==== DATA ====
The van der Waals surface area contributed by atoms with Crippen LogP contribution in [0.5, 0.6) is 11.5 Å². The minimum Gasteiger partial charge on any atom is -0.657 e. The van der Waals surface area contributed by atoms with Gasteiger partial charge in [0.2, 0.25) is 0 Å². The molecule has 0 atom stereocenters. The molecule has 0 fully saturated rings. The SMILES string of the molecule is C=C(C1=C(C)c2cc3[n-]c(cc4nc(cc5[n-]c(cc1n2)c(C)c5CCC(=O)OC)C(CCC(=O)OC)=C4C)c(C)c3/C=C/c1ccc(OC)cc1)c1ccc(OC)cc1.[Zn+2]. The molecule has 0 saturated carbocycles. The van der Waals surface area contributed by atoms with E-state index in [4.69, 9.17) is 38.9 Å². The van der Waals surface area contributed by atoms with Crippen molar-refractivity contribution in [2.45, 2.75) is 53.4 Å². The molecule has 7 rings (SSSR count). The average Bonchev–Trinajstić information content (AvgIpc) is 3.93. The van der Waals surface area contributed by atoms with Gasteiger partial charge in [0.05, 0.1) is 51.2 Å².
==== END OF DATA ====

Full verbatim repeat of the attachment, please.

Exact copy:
The van der Waals surface area contributed by atoms with Crippen LogP contribution in [0.5, 0.6) is 11.5 Å². The minimum Gasteiger partial charge on any atom is -0.657 e. The van der Waals surface area contributed by atoms with Gasteiger partial charge in [0.2, 0.25) is 0 Å². The molecule has 0 atom stereocenters. The molecule has 0 fully saturated rings. The SMILES string of the molecule is C=C(C1=C(C)c2cc3[n-]c(cc4nc(cc5[n-]c(cc1n2)c(C)c5CCC(=O)OC)C(CCC(=O)OC)=C4C)c(C)c3/C=C/c1ccc(OC)cc1)c1ccc(OC)cc1.[Zn+2]. The molecule has 0 saturated carbocycles. The van der Waals surface area contributed by atoms with E-state index in [4.69, 9.17) is 38.9 Å². The van der Waals surface area contributed by atoms with Crippen molar-refractivity contribution in [2.45, 2.75) is 53.4 Å². The molecule has 7 rings (SSSR count). The average Bonchev–Trinajstić information content (AvgIpc) is 3.93. The van der Waals surface area contributed by atoms with Gasteiger partial charge in [0.05, 0.1) is 51.2 Å².